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Agencies planning for worst in Cities

Picture this: You get home from work one day and check your voice-mail messages. Among them is a "reverse 911" call prompted by an accident at the Monticello nuclear power plant 40 miles to the northwest. You're instructed to leave the Twin Cities -- immediately.

No natural disaster on the scale of Hurricane Katrina threatens a massive evacuation in Minnesota of the kind that was required on the Gulf Coast. But other threats abound. Some, like nuclear accidents or terrorist attacks, might require wholesale evacuation of the Twin Cities area.

And the Minnesota departments of transportation and public safety are drafting just such an evacuation plan for the entire Twin Cities metropolitan area -- just to be safe.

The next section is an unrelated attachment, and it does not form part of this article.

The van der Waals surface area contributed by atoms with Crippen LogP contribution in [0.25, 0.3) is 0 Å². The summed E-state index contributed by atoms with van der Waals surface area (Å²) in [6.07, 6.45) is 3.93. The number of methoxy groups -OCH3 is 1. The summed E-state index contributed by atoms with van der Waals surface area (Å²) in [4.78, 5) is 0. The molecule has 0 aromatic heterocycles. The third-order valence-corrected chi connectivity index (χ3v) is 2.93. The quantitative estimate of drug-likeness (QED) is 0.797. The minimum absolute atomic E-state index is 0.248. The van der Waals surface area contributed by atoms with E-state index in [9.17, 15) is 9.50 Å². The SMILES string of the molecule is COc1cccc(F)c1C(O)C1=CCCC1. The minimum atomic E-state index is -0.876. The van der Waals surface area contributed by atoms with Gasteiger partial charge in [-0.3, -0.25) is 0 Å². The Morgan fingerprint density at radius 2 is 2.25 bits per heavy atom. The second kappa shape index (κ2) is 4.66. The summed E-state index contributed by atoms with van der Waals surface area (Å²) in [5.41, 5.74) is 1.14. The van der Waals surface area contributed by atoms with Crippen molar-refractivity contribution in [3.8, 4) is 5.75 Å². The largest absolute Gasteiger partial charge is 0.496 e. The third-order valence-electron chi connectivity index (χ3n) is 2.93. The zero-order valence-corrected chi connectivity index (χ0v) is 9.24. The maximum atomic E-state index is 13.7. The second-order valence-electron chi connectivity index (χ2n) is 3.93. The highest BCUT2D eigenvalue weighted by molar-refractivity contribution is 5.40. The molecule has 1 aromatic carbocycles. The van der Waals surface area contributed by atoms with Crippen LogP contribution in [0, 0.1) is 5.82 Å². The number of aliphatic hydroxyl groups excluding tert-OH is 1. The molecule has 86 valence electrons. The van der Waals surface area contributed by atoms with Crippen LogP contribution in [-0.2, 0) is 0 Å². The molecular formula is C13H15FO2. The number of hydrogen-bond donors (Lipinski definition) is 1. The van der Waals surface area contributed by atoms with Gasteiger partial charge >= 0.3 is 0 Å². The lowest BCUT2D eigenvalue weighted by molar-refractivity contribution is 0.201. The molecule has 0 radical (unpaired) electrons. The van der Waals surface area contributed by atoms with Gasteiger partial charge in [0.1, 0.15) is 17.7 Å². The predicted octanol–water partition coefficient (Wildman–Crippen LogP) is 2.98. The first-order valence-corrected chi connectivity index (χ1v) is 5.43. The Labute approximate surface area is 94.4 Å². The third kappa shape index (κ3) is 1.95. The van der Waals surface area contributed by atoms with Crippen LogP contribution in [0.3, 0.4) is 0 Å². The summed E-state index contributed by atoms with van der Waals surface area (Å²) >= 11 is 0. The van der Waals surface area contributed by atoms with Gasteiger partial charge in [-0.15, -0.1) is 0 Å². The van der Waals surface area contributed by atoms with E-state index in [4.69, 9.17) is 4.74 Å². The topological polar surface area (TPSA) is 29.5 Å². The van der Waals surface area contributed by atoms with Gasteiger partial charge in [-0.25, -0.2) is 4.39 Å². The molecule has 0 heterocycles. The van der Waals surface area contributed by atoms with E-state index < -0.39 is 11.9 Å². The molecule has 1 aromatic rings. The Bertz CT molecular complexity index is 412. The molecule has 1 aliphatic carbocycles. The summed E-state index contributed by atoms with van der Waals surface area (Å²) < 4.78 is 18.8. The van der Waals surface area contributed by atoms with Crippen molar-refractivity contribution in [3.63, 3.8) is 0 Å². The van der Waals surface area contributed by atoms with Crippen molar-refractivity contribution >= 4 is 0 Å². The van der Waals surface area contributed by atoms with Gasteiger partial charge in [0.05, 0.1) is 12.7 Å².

The plan is scheduled for completion in November. It anticipates events ranging from accidents to terrorism. It may include reversing traffic on some interstates or posting special routes to facilitate a quick exit from the city centers.

But the planners also are making plans for an emergency that doesn't allow time for a lengthy, orderly evacuation.

Consider what would happen, for instance, if a tank car filled with liquefied chlorine were to rupture near the Minneapolis water treatment plant in Columbia Heights.

Minneapolis emergency planners have conducted just such a drill. Their conclusion: "We would have to evacuate most of Minneapolis" within a matter of hours, said Kristi Rollwagen, deputy Minneapolis fire chief in charge of emergency preparedness. "And we said, 'Impossible.' "